Bus Services Bill [HL]

Written evidence submitted by Baroness Campbell of Surbiton (BSB 24)

NC9 (Accessibility policies)

Rationale for submission

This submission is a synthesis of my contribution to the Bus Services Bill throughout the Lords stages. During the process I met regularly with the Transport Minister, Lord Ahmad, took advice from disability organisations and individual experts concerned with transport accessibility, and drew upon the evidence submitted to the Lords Post- Legislative Scrutiny Committee on the Equality Act and its Impact on Disabled People.

1. I am making this submission to explain why the amendment on accessibility policies is so important. When the Bill was in the Lords, I was closely involved in efforts to explain why the Government should consider such a requirement.

2. Transport barriers are one of the key areas which prevent disabled and older people from living independent lives. This was underlined by the evidence to the Lords Select Committee on the Equality Act and Disability, of which I was a member. Bus travel is a public service and over 11 million disabled people are part of that public.

3. The Department of Transport’s overview of the Bill says the aim is to unlock opportunity. The Prime Minister’s vison is to have a society that works for everyone. Accessible bus networks across the country will help the Government towards meeting their disability employment gap targets.

4. The Government says it wants an integrated transport policy. Consistency is vital for that to happen. Without it, disabled and older people do not have the confidence to travel, especially when they may have to cross local authority boundaries or different modes of transport.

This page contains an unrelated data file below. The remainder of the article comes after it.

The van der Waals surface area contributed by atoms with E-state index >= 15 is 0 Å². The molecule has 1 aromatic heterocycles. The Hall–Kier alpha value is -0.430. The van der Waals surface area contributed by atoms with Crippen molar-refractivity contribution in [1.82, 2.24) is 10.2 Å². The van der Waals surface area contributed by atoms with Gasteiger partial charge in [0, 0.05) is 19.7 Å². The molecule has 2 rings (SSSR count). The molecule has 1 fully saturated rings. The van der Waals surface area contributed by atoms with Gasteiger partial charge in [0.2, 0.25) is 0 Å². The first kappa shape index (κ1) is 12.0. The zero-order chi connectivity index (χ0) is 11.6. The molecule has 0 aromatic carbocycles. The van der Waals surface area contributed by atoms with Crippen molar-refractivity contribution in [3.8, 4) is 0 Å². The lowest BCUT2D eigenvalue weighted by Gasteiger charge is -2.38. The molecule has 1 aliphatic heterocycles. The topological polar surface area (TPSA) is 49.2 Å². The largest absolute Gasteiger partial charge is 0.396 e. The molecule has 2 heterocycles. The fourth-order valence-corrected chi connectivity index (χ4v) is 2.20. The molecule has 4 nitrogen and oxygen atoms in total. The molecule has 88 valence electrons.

5. Bus travel is an essential mode of travel for many disabled and older people. But standards of accessibility are highly variable among bus companies – some are excellent and others leave a lot to be desired. Disabled and older people need to know in advance what provision is made.

6. There is much greater uniformity among train operators. It is a condition of their licence that they set up and comply with a Disabled People’s Protection Policy (DPPP) stating how they will protect the interests of disabled customers. This is enforceable by the regulator, with fines for non-compliance.

7. Many companies see this not as a burden but as an opportunity to show what can be done. It has also helped raise standards across the industry. Why should the position be so different in the bus sector? After all, they have to make provision for their disabled customers anyway under the Equality Act.

8. The Government say the two sectors are differently structured and responsibilities are split between the bus companies (for the vehicles) and local transport authorities (for bus stations and bus stops). But that shouldn’t prevent some comparability – everyone recognises that small companies might not be expected to do as much as bigger operators.

9. This kind of flexible approach was adopted by the Government when they introduced regulation-making powers in clause 17 on audio-visual announcements (AVs). The Traffic Commissioners will be able to enforce these as a condition of companies’ licences, and fine them for non-compliance. But the regulations allow for different requirements to apply in different circumstances.

10. Guidance isn’t the answer, as the Government claim. It’s not the same as an enforceable licence condition and it can too easily be ignored (as experience shows us in other areas of disability accessibility) – often by the very companies that most need to follow it. Enforcement backed by guidance is needed, as the AVs clause provides. That’s why I support the amendment on accessibility policies, which is modelled on that clause.

11. The Government often refer to burdens on companies. I have yet to see any evidence of what these are. There will be no extra burden unless – through their own fault – companies are fined for non-compliance. In contrast, the burden on disabled people is immense and not of their making.

12. The Secretary of State has to consult before issuing guidance for bus companies. This includes the Disabled People’s Transport Committee. They will be able to provide expert advice on a template for companies (train companies have one for their DPPPs). The Government are also planning guidance for local authorities. The two together would help bring coherence to bus accessibility.

March 2017


Prepared 16th March 2017